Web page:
Because myopia was reported to be associated with JOAG, some differences in anterior segment parameters and AL are expected in these patients. In our study, we aimed to compare refractive status and anterior segment parameters in patients with JOAG and normal subjects.


Materials and Methods

This prospective controlled clinical trial included 25 eyes of 25 patients recently diagnosed with JOAG and 24 eyes of 24 normal subjects. The glaucoma patients were examined between December 2015 and December 2017 in the Glaucoma Department of Ulucanlar Eye Research Hospital and the control subjects were recruited from among similarly aged patients who presented to our hospital for routine ophthalmological examination. Our study was approved by the Ethics Committee of Ankara Numune Training Hospital and written informed consent was obtained from the patients’ parents.

All patients underwent detailed ophthalmologic examinations including best-corrected visual acuity with Snellen chart, anterior and posterior segment examinations, and intraocular pressure (IOP) measurements with Goldmann applanation tonometer. In addition, central corneal thickness measurements by ultrasonic pachymeter, visual field examinations with Humphrey automated perimeter (Humphrey Field Analyzer; SITA Standard 24-2 strategy, model 750i; Zeiss-Humphrey Instruments, Dublin, CA), gonioscopic examination by Goldmann 3-mirror lens in cooperative patients, and retinal nerve fiber layer (RNFL) analysis by spectral-domain optical coherence tomography (Spectralis OCT; Heidelberg Engineering, Heidelberg, Germany) were also done for the diagnosis of glaucoma. For patients who were not cooperative enough for gonioscopy, the iridocorneal angle was visualized by Scheimpflug imaging system (Pentacam, Oculus, Lynwood, WA).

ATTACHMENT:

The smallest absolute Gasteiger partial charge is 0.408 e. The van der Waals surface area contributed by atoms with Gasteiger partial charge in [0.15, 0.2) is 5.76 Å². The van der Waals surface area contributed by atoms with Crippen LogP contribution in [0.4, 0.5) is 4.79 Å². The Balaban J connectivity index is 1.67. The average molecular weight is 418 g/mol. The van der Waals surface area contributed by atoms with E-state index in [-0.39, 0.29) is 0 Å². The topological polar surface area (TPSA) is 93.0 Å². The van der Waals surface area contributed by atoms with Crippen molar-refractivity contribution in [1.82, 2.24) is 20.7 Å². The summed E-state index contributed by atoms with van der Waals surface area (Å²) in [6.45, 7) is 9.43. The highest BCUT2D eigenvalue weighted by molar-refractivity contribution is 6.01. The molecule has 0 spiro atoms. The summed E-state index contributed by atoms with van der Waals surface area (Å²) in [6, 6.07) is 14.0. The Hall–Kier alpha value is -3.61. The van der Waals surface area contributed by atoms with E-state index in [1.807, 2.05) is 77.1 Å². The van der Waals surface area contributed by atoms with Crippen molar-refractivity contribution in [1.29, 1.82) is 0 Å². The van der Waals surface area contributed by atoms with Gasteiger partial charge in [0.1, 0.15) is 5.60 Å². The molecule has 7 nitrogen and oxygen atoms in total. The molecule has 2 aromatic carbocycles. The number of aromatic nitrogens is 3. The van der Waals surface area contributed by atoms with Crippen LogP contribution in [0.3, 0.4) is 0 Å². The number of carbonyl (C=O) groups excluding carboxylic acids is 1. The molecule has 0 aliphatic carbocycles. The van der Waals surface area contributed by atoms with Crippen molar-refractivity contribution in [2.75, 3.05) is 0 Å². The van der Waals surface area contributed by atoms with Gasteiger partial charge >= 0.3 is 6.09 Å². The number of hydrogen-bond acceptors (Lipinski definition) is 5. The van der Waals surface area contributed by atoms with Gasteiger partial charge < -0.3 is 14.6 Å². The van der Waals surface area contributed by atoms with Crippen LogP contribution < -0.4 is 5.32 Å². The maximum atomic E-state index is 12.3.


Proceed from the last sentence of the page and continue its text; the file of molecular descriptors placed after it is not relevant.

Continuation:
Diagnosis criteria for JOAG were optic nerve head changes such as cup-to-disc (C/D) ratio ≥0.3 and localized neuroretinal rim defects, IOP ≥22 mmHg, glaucomatous changes of optic disc and retinal nerve fiber layer in OCT analysis, and visual field defects such as nasal step, Seidel, or arcuate scotoma, and abnormal glaucoma hemifield test in cooperative patients. Patients older than 18 years old and those with history of any systemic diseases were excluded from the study, as well as any eyes with history of keratitis, uveitis, congenital ocular disease, contact lens use, and ocular surgery or trauma. In addition, eyes with best-corrected visual acuity worse than 20/30 and high spherical equivalent (SE) values (<-6.0 D or >+3.0 D) were excluded from the study.


Statistical Analysis

CCT, ACD, LT, AL, K1 and K2 keratometry, and WTW measurements were obtained by optical biometer (Haag-Streit LenStar® LS 900 Optical Biometer Switzerland) by the same experienced physician (M.U.) for glaucoma cases and control subjects. The measurements were done before anti-glaucoma treatment in glaucoma cases and also before cycloplegia. Chi-square, Kolmogorov-Smirnov, and independent samples t-tests were used for statistical analysis. The Kolmogorov-Smirnov test was used for testing normal distribution of the data and independent samples t-test was used for comparison of the data. The eyes with higher initial IOP values were included in the glaucoma group. The right eyes were included in the control group.